This is a guest post written by Dr Dely Lazarte Elliot. She is part of the Creativity Culture and Faith Research and Teaching group in the School of Education, College of Social Sciences.
“While writing in doctoral education is increasingly visible as a focus for research and pedagogy, what remains less visible is the role of reading in the doctoral journey.”
(McAlpine, 2012, p. 351)
This quotation came from an Oxford professor, whose extensive writing in the area of doctoral education has influenced my thinking. After reading this first sentence in the abstract of an article, I was hooked! Not only did it make me pause and reflect but it also prompted me to read the entire paper – it raises a crucial point that is often overlooked, yet deserves greater attention.
Have you ever noticed that libraries (including our own University of Glasgow library) is filled with excellent resources on how to write? It could be for writing an essay, a thesis, a scientific paper, a report, news, an undergraduate dissertation, a postgraduate dissertation, a doctoral thesis, a systematic review, a research grant application, even a business plan and a marketing plan. I even came across a book entitled ‘How to Write It: A Complete Guide to Everything You’ll Ever Write (3rd edition)’. Doctoral students and academics alike are perhaps the first people to challenge that claim since it does not cover writing for academic publication! But the point is that there are a lot of existing resources available that aim to promote good writing.
In comparison, resources providing guidance on how scholars should ‘read’ are few and far between. One may say that this is because writing needs to be the main focus. Good writing is arguably the material manifestation of constructive, creative, reflective and critical thinking, after all. What is observable, however, is the apparent lack of recognition that reading is a requisite element of effective writing.
Image supplied by Dely Elliot.
One of our PhD students recently asked during an informal group session: ‘How much should I read?’ – a seemingly simple question to which there is neither a simple nor short answer. Can the length of the list of references serve as a fair indication of how much one has read in writing a PhD thesis? Not likely at all – for various reasons. Firstly, the compilation could be a bibliography or a list of references. Also, citing 30 books in no way implies that all 30 books were read in-depth and comprehensively. Even with much shorter articles, some were probably only read superficially, as an exemplar or a supporting case for an argument. There may not be any hard and fast rules for reading but there are certainly considerations to ensure that reading activities support one’s writing and one’s thinking.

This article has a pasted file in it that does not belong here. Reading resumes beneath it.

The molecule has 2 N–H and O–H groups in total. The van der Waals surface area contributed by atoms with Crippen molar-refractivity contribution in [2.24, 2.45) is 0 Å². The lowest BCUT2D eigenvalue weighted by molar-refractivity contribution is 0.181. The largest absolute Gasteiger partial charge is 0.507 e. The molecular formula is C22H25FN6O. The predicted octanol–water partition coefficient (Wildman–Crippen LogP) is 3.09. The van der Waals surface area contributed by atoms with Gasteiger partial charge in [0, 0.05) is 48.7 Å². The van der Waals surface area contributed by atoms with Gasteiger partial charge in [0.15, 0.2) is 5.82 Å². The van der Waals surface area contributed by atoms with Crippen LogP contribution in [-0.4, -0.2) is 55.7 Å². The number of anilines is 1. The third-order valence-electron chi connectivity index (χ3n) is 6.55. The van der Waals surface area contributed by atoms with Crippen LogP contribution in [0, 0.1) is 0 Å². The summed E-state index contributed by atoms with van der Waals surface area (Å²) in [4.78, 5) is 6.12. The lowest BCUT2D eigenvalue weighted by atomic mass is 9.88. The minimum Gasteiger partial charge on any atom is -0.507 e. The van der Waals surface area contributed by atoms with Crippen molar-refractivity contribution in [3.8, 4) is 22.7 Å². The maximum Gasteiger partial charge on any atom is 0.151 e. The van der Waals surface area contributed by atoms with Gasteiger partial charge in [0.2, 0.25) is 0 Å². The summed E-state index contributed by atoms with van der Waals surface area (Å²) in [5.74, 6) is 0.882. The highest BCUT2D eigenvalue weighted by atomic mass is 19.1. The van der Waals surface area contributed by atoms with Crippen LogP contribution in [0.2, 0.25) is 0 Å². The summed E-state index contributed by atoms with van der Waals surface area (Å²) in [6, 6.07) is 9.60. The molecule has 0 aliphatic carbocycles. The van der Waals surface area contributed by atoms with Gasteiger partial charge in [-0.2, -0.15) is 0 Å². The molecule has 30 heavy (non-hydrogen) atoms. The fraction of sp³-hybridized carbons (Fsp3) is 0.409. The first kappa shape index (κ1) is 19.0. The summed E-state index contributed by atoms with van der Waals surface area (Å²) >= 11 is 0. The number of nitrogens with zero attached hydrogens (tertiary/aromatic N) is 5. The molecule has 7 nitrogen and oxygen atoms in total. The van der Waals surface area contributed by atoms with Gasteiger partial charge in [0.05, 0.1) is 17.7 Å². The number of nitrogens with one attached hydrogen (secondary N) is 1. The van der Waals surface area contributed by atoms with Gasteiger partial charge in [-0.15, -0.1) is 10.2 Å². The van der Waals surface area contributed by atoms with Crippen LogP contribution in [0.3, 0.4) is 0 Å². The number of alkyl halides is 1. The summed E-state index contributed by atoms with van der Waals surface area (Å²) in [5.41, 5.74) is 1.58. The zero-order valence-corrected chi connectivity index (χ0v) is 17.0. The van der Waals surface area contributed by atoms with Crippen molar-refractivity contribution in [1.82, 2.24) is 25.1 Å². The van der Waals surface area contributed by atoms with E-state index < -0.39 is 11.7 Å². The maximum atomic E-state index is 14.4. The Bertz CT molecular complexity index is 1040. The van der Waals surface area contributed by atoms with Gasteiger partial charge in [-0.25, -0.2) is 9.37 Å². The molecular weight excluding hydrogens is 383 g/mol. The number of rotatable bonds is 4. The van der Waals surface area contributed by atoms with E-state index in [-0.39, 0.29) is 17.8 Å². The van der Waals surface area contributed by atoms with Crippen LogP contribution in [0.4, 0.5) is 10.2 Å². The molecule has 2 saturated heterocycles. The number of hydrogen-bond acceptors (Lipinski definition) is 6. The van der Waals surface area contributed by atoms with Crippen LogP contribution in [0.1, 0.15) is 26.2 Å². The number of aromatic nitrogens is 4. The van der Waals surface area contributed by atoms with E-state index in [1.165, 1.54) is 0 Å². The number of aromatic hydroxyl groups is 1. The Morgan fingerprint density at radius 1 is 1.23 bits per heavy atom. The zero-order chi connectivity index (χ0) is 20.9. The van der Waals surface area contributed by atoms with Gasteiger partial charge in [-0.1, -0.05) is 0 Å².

Using Murray’s (2009) metaphor for writing for publication, writing is likened to joining a community of scholars who actively converse with each other. What this writing metaphor also highlights is the value of reading for doctoral (and further academic) writing. In agreement with both Murray and McAlpine, reading can be argued to be a valuable means to:
- stimulate our interest further, being privy to recent conversations in the area that help broaden our knowledge and keep us abreast of it;
- not just to familiarise ourselves with the literature but to understand as well how our ideas ‘fit in’ within a broader context of scholarly ideas;
- learn and adopt knowledge-making, literacy and research practices in our respective disciplines, e.g. communicating ideas, determining what is considered evidence;
- observe how others put forward a strong, reasoned and convincing argument;
- develop confidence when participating in discussions and offering critiques of other people’s work, as appropriate (supported by deeper understanding in the area);
- grow intellectually as we become fully integrated into this community of scholars.
Of course, only the author may truly know how much effort has been involved in reading. It is fair to say, though, that somehow the richness in the detail (historical background, contextual, statistical, broad and specific information), the depth of understanding of the theory and related concepts, as well as good examples of empirical studies (both old and recent) together convey to your readers how much you have read.
Additionally, and perhaps just as important, you are learning about a number of things indirectly through reading – how to articulate your ideas, how to argue, and how to ‘join the conversation’ in your respective discipline and area. It is easy to see that the various benefits of reading go beyond learning the content of what is read. Together, they contribute not only to strong and effective academic writing, but also to sharper thinking and overall academic development.
If you are still figuring out how you can strengthen your writing, can I suggest paying more attention to what, how, and how much you read?
McAlpine, L. (2012). Shining a light on doctoral reading: implications for doctoral identities and pedagogies. Innovations in Education and Teaching International, 49(4), 351–361.
Murray, R. (2009). Writing for Academic Journals (2nd ed). Maidenhead: Open University Press-McGraw-Hill.